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Greater London
posted/updated: 21 Nov 2019 -
& Juliet
Featuring the music of Max Martin. Book by David West Read. Produced by Max Martin, Tim Headington, Theresa Steele, Jenny Petersson and Martin Dodd
society/company: West End & Fringe (directory)
performance date: 20 Nov 2019
venue: Shaftesbury Theatre, 210 Shaftesbury Avenue, London WC2H 8DP
reviewer/s: Bradley Barlow (Sardines review)

& Juliet Cassidy Janson (Anne Hathaway), Miriam-Teak Lee (Juliet) and Melanie La Barrie (Nurse). Photo: Johan Persson


Max Martin may not be a household name but without a doubt you’ll know loads of the pop songs he’s co-written over the past twenty plus years - the likes of ...Baby One More Time, I Kissed a Girl, Since You Been Gone - and it’s this huge back catalogue that forms the basis of the brilliant & Juliet.

We start at the premiere of superstar writer Will Shakespeare’s latest blockbuster Romeo & Juliet, his wife Anne Hathaway having gotten a babysitter and travelled to London to see it. It is her question of “what if Juliet didn’t kill herself at the end?” that kickstarts a whole new story, written by both Anne and Will, and the premise for the musical. Will doesn’t give in easily and the two battle it out to the lyrics of a Backstreet Boys classic.

Act One focuses on Juliet and her friends travelling 600 miles to start afresh in Paris. We’re introduced to non-binary May battling with issues of gender identity, Juliet’s nurse is fleshed out and given a name (Angelique), and Anne creates the character April so that she can be part of the play too. Upon arrival they attend a ball and a love triangle is formed when Francois du Bois meets both Juliet and May on the same night.

What unravels over two acts is an evening of pure joy, a tale of female empowerment and self love, with in-jokes for the Shakespeare nerds and hilarious shoehorning of songs into the plot. But where this might be a criticism in other musicals, in & Juliet this is just part of the mischief and merriment of the production - as a fan of the songs you can’t help but enjoy how they’ve been made to work. Some songs fit quite naturally into the plot, sometimes hard to imagine they weren’t written especially for the show, whereas with others tongues are very firmly in cheeks. But that just makes it all the more fun.

There’s some brilliant mash ups (a personal favourite was Ariana Grande’s Problem colliding with Can’t Feel My Face by The Weeknd) and overall Bill Sherman’s reimagining of pop classics into musical numbers works a treat (the comic timing of the lyrics to Since You Been Gone are particularly memorable). Same goes for David West Read’s book cleverly stringing the songs together into a genuinely interesting and funny story, a comedy even Shakespeare would have been proud of.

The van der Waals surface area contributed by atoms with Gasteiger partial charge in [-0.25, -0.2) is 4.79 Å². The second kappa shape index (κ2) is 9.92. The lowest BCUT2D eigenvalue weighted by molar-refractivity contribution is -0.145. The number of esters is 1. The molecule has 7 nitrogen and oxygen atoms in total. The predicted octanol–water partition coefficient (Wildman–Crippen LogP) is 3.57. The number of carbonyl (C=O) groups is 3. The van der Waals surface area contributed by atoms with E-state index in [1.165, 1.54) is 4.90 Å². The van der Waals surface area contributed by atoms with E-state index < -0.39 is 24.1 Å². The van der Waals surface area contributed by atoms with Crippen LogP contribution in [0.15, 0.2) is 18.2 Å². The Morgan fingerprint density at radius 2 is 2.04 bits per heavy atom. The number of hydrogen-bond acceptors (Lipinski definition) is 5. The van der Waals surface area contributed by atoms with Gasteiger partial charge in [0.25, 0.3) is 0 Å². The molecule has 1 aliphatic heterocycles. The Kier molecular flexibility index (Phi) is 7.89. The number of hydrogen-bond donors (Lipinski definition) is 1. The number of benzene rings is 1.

Although this is very much Juliet’s story, the plot with the most substance to it was the exploration of Will and Anne’s marriage and the similarities to the star crossed lovers’ fateful relationship. Cassidy Janson as Anne steals the show with her witty performance and powerful voice. Similarly, Oliver Tompsett’s Will wonderfully brings us a celebrity in crisis via the strength of powergrab dance moves. Tim Mahendran too was hilarious as Francois.

The performances across the production are brilliant and I’ve no doubt this will be the start of a massive career for Miriam-Teak Lee following her starring role as the titular heroine. The set and costume from Soutra Gilmour and Paloma Young are bold, brash and explosive and work brilliantly for this contemporised historical backdrop.

But the real star of the show is the brilliant music. There’s no point in denying this is a jukebox musical (it literally starts and ends with one stage), but that’s no bad thing when the songs are this good and are made to work in this way. The second act may have felt a little rushed, with Francois’s reconciliation with his father falling victim to what could have been a hugely emotional moment, but when you find yourself smiling from beginning to end, who cares?

As the house lights came up, my first words were “I already want to see it again” and I don’t think I can give it much higher praise than that.

Photo: Johan Persson

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